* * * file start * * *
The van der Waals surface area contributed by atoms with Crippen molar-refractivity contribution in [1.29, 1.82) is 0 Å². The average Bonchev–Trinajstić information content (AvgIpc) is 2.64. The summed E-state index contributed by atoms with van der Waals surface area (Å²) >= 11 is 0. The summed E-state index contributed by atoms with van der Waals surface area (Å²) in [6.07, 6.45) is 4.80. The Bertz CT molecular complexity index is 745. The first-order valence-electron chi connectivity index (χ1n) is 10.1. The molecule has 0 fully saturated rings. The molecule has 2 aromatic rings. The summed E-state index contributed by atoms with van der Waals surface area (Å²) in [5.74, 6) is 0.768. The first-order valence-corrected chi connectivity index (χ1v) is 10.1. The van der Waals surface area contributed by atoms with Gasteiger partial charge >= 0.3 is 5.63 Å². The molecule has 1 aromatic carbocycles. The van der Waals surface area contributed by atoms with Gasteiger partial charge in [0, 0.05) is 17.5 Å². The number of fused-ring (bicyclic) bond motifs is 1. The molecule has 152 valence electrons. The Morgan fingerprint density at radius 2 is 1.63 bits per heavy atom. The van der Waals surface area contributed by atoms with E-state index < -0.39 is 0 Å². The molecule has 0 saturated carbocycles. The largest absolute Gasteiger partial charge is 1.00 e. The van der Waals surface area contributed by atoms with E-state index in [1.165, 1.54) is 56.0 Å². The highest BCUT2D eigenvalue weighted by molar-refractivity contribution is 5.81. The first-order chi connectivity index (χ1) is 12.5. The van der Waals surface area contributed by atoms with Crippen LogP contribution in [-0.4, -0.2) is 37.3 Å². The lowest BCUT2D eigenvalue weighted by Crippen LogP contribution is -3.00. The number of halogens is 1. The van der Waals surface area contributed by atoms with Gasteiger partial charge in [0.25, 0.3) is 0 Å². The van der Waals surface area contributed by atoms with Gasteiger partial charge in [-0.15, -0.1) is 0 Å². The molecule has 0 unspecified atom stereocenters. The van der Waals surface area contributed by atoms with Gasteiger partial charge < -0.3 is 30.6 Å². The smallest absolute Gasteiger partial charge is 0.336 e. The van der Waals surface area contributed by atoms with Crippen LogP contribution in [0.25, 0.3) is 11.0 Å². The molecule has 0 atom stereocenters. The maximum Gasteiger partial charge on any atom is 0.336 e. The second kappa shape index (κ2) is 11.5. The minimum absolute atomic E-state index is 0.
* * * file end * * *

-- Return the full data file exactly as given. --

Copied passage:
The van der Waals surface area contributed by atoms with Crippen molar-refractivity contribution in [1.29, 1.82) is 0 Å². The average Bonchev–Trinajstić information content (AvgIpc) is 2.64. The summed E-state index contributed by atoms with van der Waals surface area (Å²) >= 11 is 0. The summed E-state index contributed by atoms with van der Waals surface area (Å²) in [6.07, 6.45) is 4.80. The Bertz CT molecular complexity index is 745. The first-order valence-electron chi connectivity index (χ1n) is 10.1. The molecule has 0 fully saturated rings. The molecule has 2 aromatic rings. The summed E-state index contributed by atoms with van der Waals surface area (Å²) in [5.74, 6) is 0.768. The first-order valence-corrected chi connectivity index (χ1v) is 10.1. The van der Waals surface area contributed by atoms with Gasteiger partial charge >= 0.3 is 5.63 Å². The molecule has 1 aromatic carbocycles. The van der Waals surface area contributed by atoms with Gasteiger partial charge in [0, 0.05) is 17.5 Å². The number of fused-ring (bicyclic) bond motifs is 1. The molecule has 152 valence electrons. The Morgan fingerprint density at radius 2 is 1.63 bits per heavy atom. The van der Waals surface area contributed by atoms with E-state index < -0.39 is 0 Å². The molecule has 0 saturated carbocycles. The largest absolute Gasteiger partial charge is 1.00 e. The van der Waals surface area contributed by atoms with E-state index in [1.165, 1.54) is 56.0 Å². The highest BCUT2D eigenvalue weighted by molar-refractivity contribution is 5.81. The first-order chi connectivity index (χ1) is 12.5. The van der Waals surface area contributed by atoms with Crippen LogP contribution in [-0.4, -0.2) is 37.3 Å². The lowest BCUT2D eigenvalue weighted by Crippen LogP contribution is -3.00. The number of halogens is 1. The van der Waals surface area contributed by atoms with Gasteiger partial charge in [0.25, 0.3) is 0 Å². The van der Waals surface area contributed by atoms with Gasteiger partial charge in [-0.15, -0.1) is 0 Å². The molecule has 0 unspecified atom stereocenters. The van der Waals surface area contributed by atoms with Gasteiger partial charge < -0.3 is 30.6 Å². The smallest absolute Gasteiger partial charge is 0.336 e. The van der Waals surface area contributed by atoms with Crippen LogP contribution in [0.25, 0.3) is 11.0 Å². The molecule has 0 atom stereocenters. The maximum Gasteiger partial charge on any atom is 0.336 e. The second kappa shape index (κ2) is 11.5. The minimum absolute atomic E-state index is 0.